College Guide - Local alums reminisce about their glory days

Killer Mike, TCM's Millie De Chirico, MailChimp's Ben Chestnut, and artist Fahamu Pecou remember

Grammy-winning rapper Killer Mike went to Morehouse College on a dare. In 1994 the Frederick Douglass High School senior already had an art scholarship to Morris Brown, but his homeroom teacher offered to buy his books if the smart, rebellious teen could get accepted into the teacher's alma mater. Killer Mike calls his year at Morehouse "the most valuable experience" of his life.

You get to college and think you're an adult. I remember telling the Dean I didn't feel like we should have to wear coats to chapel. Like, first of all, why the fuck are we even going to chapel? Everybody ain't Christian! He said, "Dr. Martin Luther King Jr. attended Morehouse. Dr. Benjamin E. Mays was a leader of this great institution." Then he said something to me I'll never forget: "Those two men were close to chapel. Who are you not to be?" That's when I realized that the individualism I praised was cool, but I was lucky enough to become part of a select group of men who attended Morehouse, and that I was as responsible for holding those traditions tried and true as any other Morehouse man. It really gave me proper perspective on honoring legacy.

I was a college dropout, so it's funny to me that I get asked to go back and speak. People are like, why should a guy who didn't even graduate get to speak? The answer is simple: because he had the balls to go out and be a trailblazer. I got a girl pregnant my first year. I had to get out and make it happen. The first time I got asked to come back to Morehouse I was so nervous I went to talk to Dean Sterling Hudson III, who helped me get a scholarship. He told me to calm down and that I deserved to be there. ... I like meeting the young guys, talking to them and encouraging them. Being asked to come back to Morehouse is special to me because at that school you're not official till you walk across that stage and graduate. The fact that I made them proud by not graduating and doing this has always meant a lot to me, because I know did the unpopular thing.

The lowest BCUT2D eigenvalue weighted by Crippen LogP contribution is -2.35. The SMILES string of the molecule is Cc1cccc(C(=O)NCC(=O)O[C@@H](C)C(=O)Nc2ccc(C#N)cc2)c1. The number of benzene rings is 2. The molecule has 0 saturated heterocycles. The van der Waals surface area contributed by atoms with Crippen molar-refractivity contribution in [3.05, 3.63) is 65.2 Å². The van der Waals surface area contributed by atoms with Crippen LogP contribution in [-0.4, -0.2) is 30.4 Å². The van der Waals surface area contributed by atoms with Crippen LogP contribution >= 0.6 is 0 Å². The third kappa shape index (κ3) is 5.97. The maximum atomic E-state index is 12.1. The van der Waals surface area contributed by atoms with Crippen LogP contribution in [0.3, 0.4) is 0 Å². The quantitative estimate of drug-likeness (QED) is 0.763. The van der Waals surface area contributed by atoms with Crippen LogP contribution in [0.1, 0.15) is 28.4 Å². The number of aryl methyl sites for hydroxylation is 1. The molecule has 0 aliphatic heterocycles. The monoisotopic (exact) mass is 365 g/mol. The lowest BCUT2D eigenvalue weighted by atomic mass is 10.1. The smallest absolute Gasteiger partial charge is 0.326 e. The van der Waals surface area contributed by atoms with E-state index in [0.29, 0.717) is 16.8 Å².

— As told to Gavin Godfrey

This interview has been edited and condensed.

Millie De Chirico graduated from Georgia State University in 2002 with a BA in Film and Video. De Chirico now works as Manager of Programming at Turner Classic Movies. She's part of a team that's responsible for curating Underground TCM — the cult classics and atomic scare short films you're most likely to stumble upon when you get home from the bar. If you're flipping through the channels between 2 a.m. and 6 a.m. on a Saturday and come across Blue Velvet, Dolemite, or an Ed Wood or Dario Argento film, chances are good that she booked it. She's also in charge of the silent and import films TCM airs Sundays after 2 a.m. De Chirico took a few minutes out of her day of scheduling films for night owls to reflect on her days of scavenging for groceries at Kroger, and making her way as a GSU undergrad.

I was at Georgia State University from about 1997 until 2002. Strangely enough, I'm back there for a graduate program now. I went to high school in Marietta, and I was really into ska music in those days. I would listen to WRAS' ska show, "One Step Beyond," and I wanted to take the host's job so bad! Eventually I did get to do it.

High school in Marietta was pretty miserable. I had a small group of friends, and we always talked about how one day we would escape Marietta. But where would we go that's not where everybody else was going? Georgia State was that place for people who didn't want the traditional college experience: They wanted to go to a city college with art programs, and where they didn't have to be involved with college sports. Much of GSU's greatness was because of places like Album 88 and Cinefest. That's why I went there.

Both the Album 88 experience and being in the film department put me around a really cool crew of interesting people — some of them now have careers in film and television, editing Spike Jonze's films, or working for "The Walking Dead."

During my freshman year I lived in the dorms right after they were built at 10th Street and the freeway. It was a year after the Olympics, and I have a lot of great memories of making student films, climbing through people's windows in the middle of the night.

My roommates at the GSU dorms and I would go on what we used to call "date shopping" for groceries. Back in the day, Kroger used to have a policy that if you found something expired on their shelves and pulled it for them, you could get the same non-expired item for free. They have since stopped doing this because eventually lots of people figured it out.

We used to hit up multiple Krogers a night doing this so we would never have to pay for groceries. And we figured out that going at midnight was the best time to get the most recently expired food, so we'd stay up all night, then pile like five or six of us into one car and go shopping. The funny thing is most expired food is usually dairy and seafood and, for some reason, those powdered donuts you get in the bread section. So basically, our hauls would be like 20 pounds of crab legs, gallons of milk, and powdered donuts. So gross.